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Rolo

Super Cassette Vision: Detachable Joysticks

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Detachable Joysticks for the EPOCH SUPER CASSETTE VISION

 

I just modded my SCV. The quality of the SCV-joysticks is questionable, which kills much of the fun of the small game library. First step for an improvement is to make the original joysticks detachable. This is what I'll show now:

 

After disassembling the console, cutouts for the two sockets must be made. I chose a convenient position in the bay. It turned out, that space is very limited on the right side. Next time, I'd probably try a different position, like on the backside of the console, behind the Cassette port.

IMG_001_Cutouts.thumb.jpg.b3c7fddb5ef3a40d5d8dbea898f3d357.jpg  IMG_002_NewConnectors.thumb.jpg.52b01a86239cef5a69517dbe8f9b7755.jpg

 

 

I'm still using the original five pole joystick cables, which I cut off. For future use I added a power supply (VCD, GND).  
IMG_003_CutJoystickCables.thumb.jpg.b90446479932c1ae385f5aeb181471a8.jpg  IMG_004_PreparedJoystickCables.thumb.jpg.8171806d5b58bf0973d0f237c5956341.jpg

 

 

Power supply needed:after desoldering a cap at the cartridge connector, I soldered in a connector to draw the power from and put the cap on the backside of the board.. 

IMG_005_PowerConnection.jpg.f98c909a2e2289e87d39b2f05ab804a4.jpg  IMG_006_PowerConnection.jpg.0d364b2f11175d8f42d62e90e63cb316.jpg  IMG_007_PowerConnection.jpg.d3caa9828f2db738b658c97110fe32cb.jpg

 

 

Now, the art of putting the case together again ... Oh no! Too narrow at the keyboard. I had to make a little notch at the rim of the keyboard for the back-part of the DSUB-connector. Just a little bit, since there is a line running at the rim of the pcb! The pcb is made of some very uncomfortable, aggressive material. Very dusty when mechanically working on it. You notice it immediately in the mouth and throat. Better do it outside the house!

There is not much space for the cables and putting it all together is kind of complicated. It's probably better to use flat cables or at least strip off the grey isolation of the original cables!

IMG_008_Backside.jpg.1d82f208954edcb0c4b8af4242894e1a.jpg  IMG_009_PuttingTogether.jpg.ded532a8c1489fa4ce8934902af3dbca.jpg  IMG_010_NeedsNotch.jpg.d3205afc6ee50e4d54501538b6ea6eb5.jpg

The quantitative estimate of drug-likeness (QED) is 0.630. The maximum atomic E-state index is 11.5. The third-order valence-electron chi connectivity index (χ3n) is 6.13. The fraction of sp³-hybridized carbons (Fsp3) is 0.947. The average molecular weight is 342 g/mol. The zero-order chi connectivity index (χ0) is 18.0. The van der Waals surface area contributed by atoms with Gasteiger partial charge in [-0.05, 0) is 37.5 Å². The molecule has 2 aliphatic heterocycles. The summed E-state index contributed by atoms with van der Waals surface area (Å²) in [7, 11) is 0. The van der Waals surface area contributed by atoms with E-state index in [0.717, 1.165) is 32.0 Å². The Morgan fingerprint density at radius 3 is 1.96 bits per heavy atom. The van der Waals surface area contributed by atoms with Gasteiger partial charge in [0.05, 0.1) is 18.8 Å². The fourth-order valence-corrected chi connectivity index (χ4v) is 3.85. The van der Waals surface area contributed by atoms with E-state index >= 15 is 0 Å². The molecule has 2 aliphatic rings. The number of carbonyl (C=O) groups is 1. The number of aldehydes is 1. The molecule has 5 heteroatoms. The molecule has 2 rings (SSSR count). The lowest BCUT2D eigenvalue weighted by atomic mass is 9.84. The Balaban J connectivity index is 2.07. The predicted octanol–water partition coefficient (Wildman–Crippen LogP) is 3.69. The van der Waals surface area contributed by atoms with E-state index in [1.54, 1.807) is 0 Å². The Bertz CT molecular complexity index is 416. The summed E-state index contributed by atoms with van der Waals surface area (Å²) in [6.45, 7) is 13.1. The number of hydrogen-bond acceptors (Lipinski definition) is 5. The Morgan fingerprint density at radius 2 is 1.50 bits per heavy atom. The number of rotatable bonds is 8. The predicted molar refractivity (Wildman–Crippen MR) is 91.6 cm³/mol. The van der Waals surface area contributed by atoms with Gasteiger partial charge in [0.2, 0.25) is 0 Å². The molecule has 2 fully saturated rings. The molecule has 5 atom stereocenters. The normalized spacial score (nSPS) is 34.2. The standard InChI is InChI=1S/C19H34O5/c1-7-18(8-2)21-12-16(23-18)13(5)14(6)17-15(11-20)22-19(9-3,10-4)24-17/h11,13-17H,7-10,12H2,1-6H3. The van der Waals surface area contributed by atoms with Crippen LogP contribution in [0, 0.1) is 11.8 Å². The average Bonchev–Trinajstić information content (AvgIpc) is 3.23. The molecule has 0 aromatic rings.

After a while of playing around and trying different approaches, I finally managed to put the two shells together. 👍

A little test in the end. Yes, it is working ...

IMG_011_Ready.thumb.jpg.f73432b9e2cf4b979108ef9453cab314.jpg

 

- Rolo

👾

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Neat! I guess, given the cabling and the fact it's hardwired, that the SCV use direct contact, à la Atari with two buttons? Is that compatible with any standard? Atari, MSX two-buttons maybe?

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My first thought was some kind of matrix arrangement like the Sord M5 which has 6 pins to register four directions and two fire buttons. In particular as Rolo added separate wires both for 5V and GND to the DE9 connector suggests that the original pinout doesn't have a common ground.

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Unfortunately it's completely non-standard. A classic Atari joystick will not work. I know, the decision to take a DSUB-9pin connector is misleading and might be no clever choice. 🤪 I was thinking of taking a DIN connector, but I do not like soldering those and I did not have DIN-connectors in the drawer. 

A SCV joystick uses four direction switches and two buttons, communicating via 5 wires with the board. Or more exactly, since two lines are in common (PortA0 and PortA1), 8 wires are used for two sticks (8 direction switches and 4 buttons). Obviously this doesn't work straight forward, but needs some scanning, like a keyboard matrix. Without having looked at real signals with a scope, the schematics show, that:

 

Port   is         when       on 

Pin    connected  pressed    controller

       to

------------------------------------------

PA0     PB0        left       A

PA0     PB1        up         A

PA0     PB2        fire1      A

PA0     PB3        left       B

PA0     PB4        right      B

PA0     PB5        fire2      B

PA1     PB0        down       A

PA1     PB1        right      A

PA1     PB2        fire2      A

PA1     PB3        down       B

PA1     PB4        up         B

PA1     PB5        fire1      B

 

The remaining port-pins of Port A and B are used for scanning the 12 buttons of the keypad of the console.

 

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Yes sure, the port pins of port B are isolated from each other with the help of diodes to prevent shorts, when more than one switch is closed. Four diodes inside each controller.

 

SCV_pcb.thumb.jpg.a12a63ffbce1bbeaf6250d70803f8d64.jpg

 

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Neat! This photo makes me realize I never opened the joystick of my Yeno French export model. This logo is really intricate when you know that no one but a few people would ever see it...